As we sit out here at a busy outdoor Cairo café, writing our blog, smoking our hookah and taking in the sights and sounds of the city (population 20 Million) its hard to realize all that has transpired over the last 10 days. The city heaves with BMW driving business men, shuffling past robed mystics that wouldn’t seem out of place during biblical times. Fully covered burkah wearing women stroll past high-heeled, make up strewn fashionista’s without batting a golden glittered eye-lash. All to the acrid stench of cat-piss, dollar store perfume and butchered animals.
Busy streets of Cairo
Eyebrows were raised when we stumbled onto an obscene pool of fresh blood spilling over the side walk. Was this the sight of a heinous crime? No! In fact it was a 2000 lb semi-decapitated bovine being heaved into a 1500 lb truck in downtown Cairo by a team of blood spattered Egyptians. How this partially butchered cow got into this predicament still remains unanswered.
Demise of street bovine
Its been an action packed 10 days since arriving in Egypt. It all began after a fairly uneventful ferry ride from Aqaba, Jordan to the Sinai Peninsula in Egypt. Our first destination was Dahab; the chill out capital of the planet. When we arrived here, the time seems to have stopped, it felt like it was 4:20 all day and all night. Within minutes of arriving we met a Canadian-Egyptian named Amir who made us feel right at home, introducing us to the staff of one particular restaurant
This is the kind of place you see in movies where you lounge around on pillows, smoke shisha, drink $3 bottles of rum and read books, all taking place right next to the red sea shore. With the temperature averaging 28 degrees, and a cool ocean breeze, this place is an absolute nirvana. It’s quite common for people to extend their trip from a few days to a few years. Plus, it’s a diving mecca. Some of the best diving in the world is here, and Dan did 4 spectacular dives for $120. Tom floated endlessly in the warm waves. We got along great with the staff of our favourite restaurant. We spent some quality time with our new friends and after the restaurant closed, went to their house until 4 am drinking and shooting the shit as only the Egyptians know how. 6 days of swimming, reading, lounging around and generally chilling out at a place where the average meal was $3, and we were ready to depart for Cairo.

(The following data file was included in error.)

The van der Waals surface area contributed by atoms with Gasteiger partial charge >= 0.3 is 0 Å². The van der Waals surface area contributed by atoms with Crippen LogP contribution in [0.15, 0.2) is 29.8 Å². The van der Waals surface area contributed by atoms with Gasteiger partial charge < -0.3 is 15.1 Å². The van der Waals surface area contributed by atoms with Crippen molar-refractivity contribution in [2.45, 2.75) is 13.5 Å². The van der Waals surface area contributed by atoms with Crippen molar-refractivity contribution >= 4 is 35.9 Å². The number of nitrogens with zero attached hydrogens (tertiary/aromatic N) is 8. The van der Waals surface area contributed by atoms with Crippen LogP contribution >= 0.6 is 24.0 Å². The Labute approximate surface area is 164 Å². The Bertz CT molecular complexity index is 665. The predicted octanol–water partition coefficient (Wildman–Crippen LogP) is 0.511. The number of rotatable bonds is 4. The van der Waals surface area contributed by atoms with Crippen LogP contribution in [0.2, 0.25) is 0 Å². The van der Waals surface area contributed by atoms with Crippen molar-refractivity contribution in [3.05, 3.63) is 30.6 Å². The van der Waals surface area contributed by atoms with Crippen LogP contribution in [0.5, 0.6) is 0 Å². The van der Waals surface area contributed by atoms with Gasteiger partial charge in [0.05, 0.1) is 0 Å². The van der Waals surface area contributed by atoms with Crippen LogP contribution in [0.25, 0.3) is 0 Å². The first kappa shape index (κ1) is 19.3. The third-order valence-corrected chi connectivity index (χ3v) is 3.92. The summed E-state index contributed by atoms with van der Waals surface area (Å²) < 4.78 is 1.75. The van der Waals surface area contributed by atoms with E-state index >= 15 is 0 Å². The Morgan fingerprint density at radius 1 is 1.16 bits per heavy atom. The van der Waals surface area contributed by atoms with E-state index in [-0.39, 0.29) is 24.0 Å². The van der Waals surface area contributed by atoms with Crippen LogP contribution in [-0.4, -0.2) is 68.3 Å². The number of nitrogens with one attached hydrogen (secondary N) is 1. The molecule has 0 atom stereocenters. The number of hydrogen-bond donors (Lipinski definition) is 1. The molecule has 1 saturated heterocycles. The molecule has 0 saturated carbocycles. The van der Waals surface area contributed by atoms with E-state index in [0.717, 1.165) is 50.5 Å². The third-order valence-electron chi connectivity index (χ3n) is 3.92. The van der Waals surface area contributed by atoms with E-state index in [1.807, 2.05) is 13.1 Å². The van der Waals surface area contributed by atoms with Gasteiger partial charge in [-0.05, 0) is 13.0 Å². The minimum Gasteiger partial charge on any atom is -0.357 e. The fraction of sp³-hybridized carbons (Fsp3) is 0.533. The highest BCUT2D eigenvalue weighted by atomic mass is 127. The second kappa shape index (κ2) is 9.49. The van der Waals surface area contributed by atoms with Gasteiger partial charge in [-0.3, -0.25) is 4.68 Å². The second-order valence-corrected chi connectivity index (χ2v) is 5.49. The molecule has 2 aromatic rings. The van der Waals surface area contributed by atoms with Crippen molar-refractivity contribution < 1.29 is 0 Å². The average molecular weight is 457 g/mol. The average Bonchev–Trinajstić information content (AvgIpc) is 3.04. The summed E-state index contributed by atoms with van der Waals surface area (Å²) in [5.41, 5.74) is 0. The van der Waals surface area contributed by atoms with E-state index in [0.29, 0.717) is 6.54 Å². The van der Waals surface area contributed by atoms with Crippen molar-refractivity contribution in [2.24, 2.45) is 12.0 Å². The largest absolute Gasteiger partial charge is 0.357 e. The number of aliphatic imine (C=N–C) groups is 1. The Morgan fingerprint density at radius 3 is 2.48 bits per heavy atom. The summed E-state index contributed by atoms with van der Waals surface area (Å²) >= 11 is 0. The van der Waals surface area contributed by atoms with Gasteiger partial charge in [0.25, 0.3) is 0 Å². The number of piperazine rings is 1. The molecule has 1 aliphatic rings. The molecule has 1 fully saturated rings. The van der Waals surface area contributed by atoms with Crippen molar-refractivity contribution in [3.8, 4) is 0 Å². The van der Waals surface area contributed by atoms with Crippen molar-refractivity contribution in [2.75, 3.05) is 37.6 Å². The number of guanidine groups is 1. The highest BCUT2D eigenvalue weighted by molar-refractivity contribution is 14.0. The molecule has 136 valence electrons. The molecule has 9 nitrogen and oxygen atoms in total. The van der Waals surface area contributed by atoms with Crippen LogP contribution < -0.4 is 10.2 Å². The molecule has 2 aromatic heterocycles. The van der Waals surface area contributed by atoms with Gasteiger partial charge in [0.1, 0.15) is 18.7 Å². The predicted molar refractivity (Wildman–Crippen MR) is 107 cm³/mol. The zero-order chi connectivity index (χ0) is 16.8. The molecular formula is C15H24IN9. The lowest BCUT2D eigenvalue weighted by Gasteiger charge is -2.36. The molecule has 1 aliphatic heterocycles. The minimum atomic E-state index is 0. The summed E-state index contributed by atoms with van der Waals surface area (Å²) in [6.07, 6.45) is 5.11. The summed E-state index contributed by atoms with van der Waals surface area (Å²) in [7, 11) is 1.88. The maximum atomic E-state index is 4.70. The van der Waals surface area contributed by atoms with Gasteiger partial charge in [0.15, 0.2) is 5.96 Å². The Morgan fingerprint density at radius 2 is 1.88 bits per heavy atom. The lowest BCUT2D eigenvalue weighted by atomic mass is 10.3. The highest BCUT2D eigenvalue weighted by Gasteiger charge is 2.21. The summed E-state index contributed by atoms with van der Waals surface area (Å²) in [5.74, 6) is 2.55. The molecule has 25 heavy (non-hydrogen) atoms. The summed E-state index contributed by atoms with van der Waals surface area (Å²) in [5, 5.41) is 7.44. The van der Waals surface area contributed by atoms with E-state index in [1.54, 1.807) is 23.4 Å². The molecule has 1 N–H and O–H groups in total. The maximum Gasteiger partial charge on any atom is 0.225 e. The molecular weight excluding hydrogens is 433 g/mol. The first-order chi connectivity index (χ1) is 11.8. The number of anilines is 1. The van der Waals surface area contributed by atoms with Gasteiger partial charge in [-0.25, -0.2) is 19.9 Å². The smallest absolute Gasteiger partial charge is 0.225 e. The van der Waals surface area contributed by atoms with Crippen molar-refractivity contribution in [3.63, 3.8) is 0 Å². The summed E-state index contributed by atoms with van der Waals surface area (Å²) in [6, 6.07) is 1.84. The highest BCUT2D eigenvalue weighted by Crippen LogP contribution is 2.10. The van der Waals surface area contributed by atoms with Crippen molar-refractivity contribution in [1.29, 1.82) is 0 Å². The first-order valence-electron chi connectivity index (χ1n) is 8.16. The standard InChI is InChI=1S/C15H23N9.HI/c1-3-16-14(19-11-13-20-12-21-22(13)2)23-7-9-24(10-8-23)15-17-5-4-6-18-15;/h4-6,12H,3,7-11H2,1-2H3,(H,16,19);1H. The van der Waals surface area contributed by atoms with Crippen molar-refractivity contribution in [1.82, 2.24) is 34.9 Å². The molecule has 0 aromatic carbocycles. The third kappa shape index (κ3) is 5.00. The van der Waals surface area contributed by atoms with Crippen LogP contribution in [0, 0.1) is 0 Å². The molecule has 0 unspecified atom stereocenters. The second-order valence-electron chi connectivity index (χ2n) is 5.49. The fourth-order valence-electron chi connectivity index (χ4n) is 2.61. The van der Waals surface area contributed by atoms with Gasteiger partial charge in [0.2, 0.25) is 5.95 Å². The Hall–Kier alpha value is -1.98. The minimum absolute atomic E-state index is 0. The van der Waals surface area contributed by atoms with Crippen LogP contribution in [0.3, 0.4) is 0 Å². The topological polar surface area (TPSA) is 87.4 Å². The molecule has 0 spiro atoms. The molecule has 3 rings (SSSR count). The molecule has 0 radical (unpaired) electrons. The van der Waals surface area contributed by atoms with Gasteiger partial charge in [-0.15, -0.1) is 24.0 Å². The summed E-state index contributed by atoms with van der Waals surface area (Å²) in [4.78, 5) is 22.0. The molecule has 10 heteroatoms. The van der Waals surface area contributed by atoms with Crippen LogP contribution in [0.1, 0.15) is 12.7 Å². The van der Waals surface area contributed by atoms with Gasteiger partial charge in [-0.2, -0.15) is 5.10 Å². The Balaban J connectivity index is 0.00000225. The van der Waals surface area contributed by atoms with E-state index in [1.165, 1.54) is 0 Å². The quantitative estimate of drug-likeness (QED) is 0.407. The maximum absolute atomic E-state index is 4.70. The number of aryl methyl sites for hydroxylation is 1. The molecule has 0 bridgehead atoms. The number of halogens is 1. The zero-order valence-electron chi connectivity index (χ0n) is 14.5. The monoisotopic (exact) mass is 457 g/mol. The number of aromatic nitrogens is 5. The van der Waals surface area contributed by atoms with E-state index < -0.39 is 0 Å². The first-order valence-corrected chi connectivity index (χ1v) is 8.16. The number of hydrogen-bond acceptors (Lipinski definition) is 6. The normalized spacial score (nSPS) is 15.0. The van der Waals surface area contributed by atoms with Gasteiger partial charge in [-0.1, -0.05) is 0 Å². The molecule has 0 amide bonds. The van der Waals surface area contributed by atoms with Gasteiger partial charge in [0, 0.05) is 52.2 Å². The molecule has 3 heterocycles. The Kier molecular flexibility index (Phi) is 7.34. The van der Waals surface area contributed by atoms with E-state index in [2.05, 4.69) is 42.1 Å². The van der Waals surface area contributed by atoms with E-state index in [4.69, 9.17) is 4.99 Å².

The Great Pyramid, Khufu's Personal Tomb
Cairo was a serious change of pace from laid back Dahab. We ended up in a sweet room with a 3rd floor balcony overlooking downtown Cairo for $10/night. We went with our Japanese friends Kyohei and Tsunemi to check out the Pyramids of Giza on the first day. As cheesy as it sounds, you cant describe the pyramids with words.Even after knowing what the pyramids were all about, seeing them and experiencing them in person was mind-blowing at the very least. The realization that the pyramids are made of over 3 million blocks, each one averaging 5000 lbs is a humbling thought. They were the tallest man-made structures until the Eiffel tower was built 4000 years later. The light and sound show with the 1970’s sci-fi soundtrack at night adds to the whole experience and is a definite must for anyone visiting. Napoleon, Alexander the Great, Caesar, Cleopatra and countless others stood in awe at these 5000 year old monuments
Best view from any cafe in the world: fact
Sphinx and pyramid of Khefre
An Egyptian offered to take us after hours to see some special places amongst the pyramids, only known to locals. Without thinking too much, this seemed like a great opportunity. We snuck into the site with our new friendwhere we scuttled about the ruins trying to avoid the camel mounted police. We got caught and had to bribe first, a set of two cops. We then proceeded to be led into an underground tomb where the site security caught us and we then had to pay him off as well. He was a shifty looking bugger who had eyes pointing in two different directions. We wouldn’t have trusted him with our hat. Going deeper underground we finally reached the sarcophagus of an actual pharaoh. It was an amazing sight, and we shamelessly jumped inside and had a look at all the heiroglyphics. Upon leaving the site, our guides got into a scuffle with a different set of police who wouldn’t let us out of the site and were requesting our passports and tickets. A nearby shop owner got us out of our bind when we agreed to visit his perfume shop. The whole fiasco ended up costing us $4, significantly bargained down from the $50 asking price.